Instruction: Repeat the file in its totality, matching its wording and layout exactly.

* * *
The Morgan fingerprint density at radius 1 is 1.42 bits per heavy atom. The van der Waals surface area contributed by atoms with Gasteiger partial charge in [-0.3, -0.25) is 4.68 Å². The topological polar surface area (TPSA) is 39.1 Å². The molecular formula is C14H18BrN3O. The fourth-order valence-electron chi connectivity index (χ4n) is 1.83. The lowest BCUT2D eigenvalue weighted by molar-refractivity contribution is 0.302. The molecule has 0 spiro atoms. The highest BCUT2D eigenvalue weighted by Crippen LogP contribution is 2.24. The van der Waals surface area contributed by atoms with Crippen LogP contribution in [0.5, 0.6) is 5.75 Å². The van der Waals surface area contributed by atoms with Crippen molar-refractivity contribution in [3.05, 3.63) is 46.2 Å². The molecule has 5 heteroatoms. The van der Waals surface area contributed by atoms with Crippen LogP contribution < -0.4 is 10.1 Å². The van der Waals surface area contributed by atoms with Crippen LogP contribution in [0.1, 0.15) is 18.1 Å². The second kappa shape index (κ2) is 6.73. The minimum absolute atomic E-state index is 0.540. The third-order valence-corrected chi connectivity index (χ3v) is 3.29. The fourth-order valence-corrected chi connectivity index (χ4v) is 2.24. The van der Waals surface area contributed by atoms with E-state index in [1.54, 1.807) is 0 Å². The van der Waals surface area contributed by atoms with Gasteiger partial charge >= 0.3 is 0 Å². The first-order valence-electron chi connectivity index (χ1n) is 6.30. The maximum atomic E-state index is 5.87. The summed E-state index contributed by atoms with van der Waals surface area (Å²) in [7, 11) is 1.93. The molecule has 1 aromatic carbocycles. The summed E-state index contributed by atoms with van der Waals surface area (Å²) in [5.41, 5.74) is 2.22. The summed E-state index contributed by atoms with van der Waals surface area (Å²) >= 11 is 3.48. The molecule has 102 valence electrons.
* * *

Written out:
The Morgan fingerprint density at radius 1 is 1.42 bits per heavy atom. The van der Waals surface area contributed by atoms with Gasteiger partial charge in [-0.3, -0.25) is 4.68 Å². The topological polar surface area (TPSA) is 39.1 Å². The molecular formula is C14H18BrN3O. The fourth-order valence-electron chi connectivity index (χ4n) is 1.83. The lowest BCUT2D eigenvalue weighted by molar-refractivity contribution is 0.302. The molecule has 0 spiro atoms. The highest BCUT2D eigenvalue weighted by Crippen LogP contribution is 2.24. The van der Waals surface area contributed by atoms with Crippen LogP contribution in [0.5, 0.6) is 5.75 Å². The van der Waals surface area contributed by atoms with Crippen molar-refractivity contribution in [3.05, 3.63) is 46.2 Å². The molecule has 5 heteroatoms. The van der Waals surface area contributed by atoms with Crippen LogP contribution < -0.4 is 10.1 Å². The van der Waals surface area contributed by atoms with Crippen LogP contribution in [0.1, 0.15) is 18.1 Å². The second kappa shape index (κ2) is 6.73. The minimum absolute atomic E-state index is 0.540. The third-order valence-corrected chi connectivity index (χ3v) is 3.29. The fourth-order valence-corrected chi connectivity index (χ4v) is 2.24. The van der Waals surface area contributed by atoms with E-state index in [1.54, 1.807) is 0 Å². The van der Waals surface area contributed by atoms with Gasteiger partial charge >= 0.3 is 0 Å². The first-order valence-electron chi connectivity index (χ1n) is 6.30. The maximum atomic E-state index is 5.87. The summed E-state index contributed by atoms with van der Waals surface area (Å²) in [7, 11) is 1.93. The molecule has 1 aromatic carbocycles. The summed E-state index contributed by atoms with van der Waals surface area (Å²) in [5.41, 5.74) is 2.22. The summed E-state index contributed by atoms with van der Waals surface area (Å²) >= 11 is 3.48. The molecule has 102 valence electrons.